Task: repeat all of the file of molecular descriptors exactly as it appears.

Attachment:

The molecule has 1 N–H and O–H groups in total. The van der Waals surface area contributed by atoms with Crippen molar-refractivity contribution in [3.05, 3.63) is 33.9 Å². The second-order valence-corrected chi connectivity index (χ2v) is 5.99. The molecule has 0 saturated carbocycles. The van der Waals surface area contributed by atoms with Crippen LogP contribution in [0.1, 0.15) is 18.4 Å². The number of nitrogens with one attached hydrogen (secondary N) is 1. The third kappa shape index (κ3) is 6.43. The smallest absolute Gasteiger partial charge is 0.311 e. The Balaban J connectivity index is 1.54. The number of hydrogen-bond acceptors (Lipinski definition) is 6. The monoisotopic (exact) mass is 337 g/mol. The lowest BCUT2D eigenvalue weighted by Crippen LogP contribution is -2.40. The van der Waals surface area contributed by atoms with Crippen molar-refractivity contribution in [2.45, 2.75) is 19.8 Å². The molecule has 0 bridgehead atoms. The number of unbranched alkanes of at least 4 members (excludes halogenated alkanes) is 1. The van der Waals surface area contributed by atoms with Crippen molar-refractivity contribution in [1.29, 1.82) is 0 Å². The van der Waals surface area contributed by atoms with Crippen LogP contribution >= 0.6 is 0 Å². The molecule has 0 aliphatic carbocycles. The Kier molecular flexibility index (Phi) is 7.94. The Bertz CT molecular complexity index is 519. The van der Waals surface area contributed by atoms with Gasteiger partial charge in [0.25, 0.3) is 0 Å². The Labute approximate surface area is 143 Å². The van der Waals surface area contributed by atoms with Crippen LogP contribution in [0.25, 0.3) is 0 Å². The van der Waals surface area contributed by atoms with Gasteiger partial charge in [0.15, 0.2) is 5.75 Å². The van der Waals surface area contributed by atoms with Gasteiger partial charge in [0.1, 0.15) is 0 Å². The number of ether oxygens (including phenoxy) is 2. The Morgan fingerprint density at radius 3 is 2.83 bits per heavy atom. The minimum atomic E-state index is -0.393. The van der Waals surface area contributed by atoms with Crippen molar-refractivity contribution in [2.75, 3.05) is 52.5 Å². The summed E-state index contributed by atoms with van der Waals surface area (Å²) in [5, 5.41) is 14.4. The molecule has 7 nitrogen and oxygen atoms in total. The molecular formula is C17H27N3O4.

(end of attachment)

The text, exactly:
The molecule has 1 N–H and O–H groups in total. The van der Waals surface area contributed by atoms with Crippen molar-refractivity contribution in [3.05, 3.63) is 33.9 Å². The second-order valence-corrected chi connectivity index (χ2v) is 5.99. The molecule has 0 saturated carbocycles. The van der Waals surface area contributed by atoms with Crippen LogP contribution in [0.1, 0.15) is 18.4 Å². The number of nitrogens with one attached hydrogen (secondary N) is 1. The third kappa shape index (κ3) is 6.43. The smallest absolute Gasteiger partial charge is 0.311 e. The Balaban J connectivity index is 1.54. The number of hydrogen-bond acceptors (Lipinski definition) is 6. The monoisotopic (exact) mass is 337 g/mol. The lowest BCUT2D eigenvalue weighted by Crippen LogP contribution is -2.40. The van der Waals surface area contributed by atoms with Crippen molar-refractivity contribution in [2.45, 2.75) is 19.8 Å². The molecule has 0 bridgehead atoms. The number of unbranched alkanes of at least 4 members (excludes halogenated alkanes) is 1. The van der Waals surface area contributed by atoms with Crippen molar-refractivity contribution in [1.29, 1.82) is 0 Å². The van der Waals surface area contributed by atoms with Crippen LogP contribution >= 0.6 is 0 Å². The molecule has 0 aliphatic carbocycles. The Kier molecular flexibility index (Phi) is 7.94. The Bertz CT molecular complexity index is 519. The van der Waals surface area contributed by atoms with Gasteiger partial charge in [0.25, 0.3) is 0 Å². The Labute approximate surface area is 143 Å². The van der Waals surface area contributed by atoms with Crippen LogP contribution in [0.25, 0.3) is 0 Å². The van der Waals surface area contributed by atoms with Gasteiger partial charge in [0.15, 0.2) is 5.75 Å². The van der Waals surface area contributed by atoms with Gasteiger partial charge in [0.1, 0.15) is 0 Å². The number of ether oxygens (including phenoxy) is 2. The Morgan fingerprint density at radius 3 is 2.83 bits per heavy atom. The minimum atomic E-state index is -0.393. The van der Waals surface area contributed by atoms with Crippen molar-refractivity contribution in [2.75, 3.05) is 52.5 Å². The summed E-state index contributed by atoms with van der Waals surface area (Å²) in [5, 5.41) is 14.4. The molecule has 7 nitrogen and oxygen atoms in total. The molecular formula is C17H27N3O4.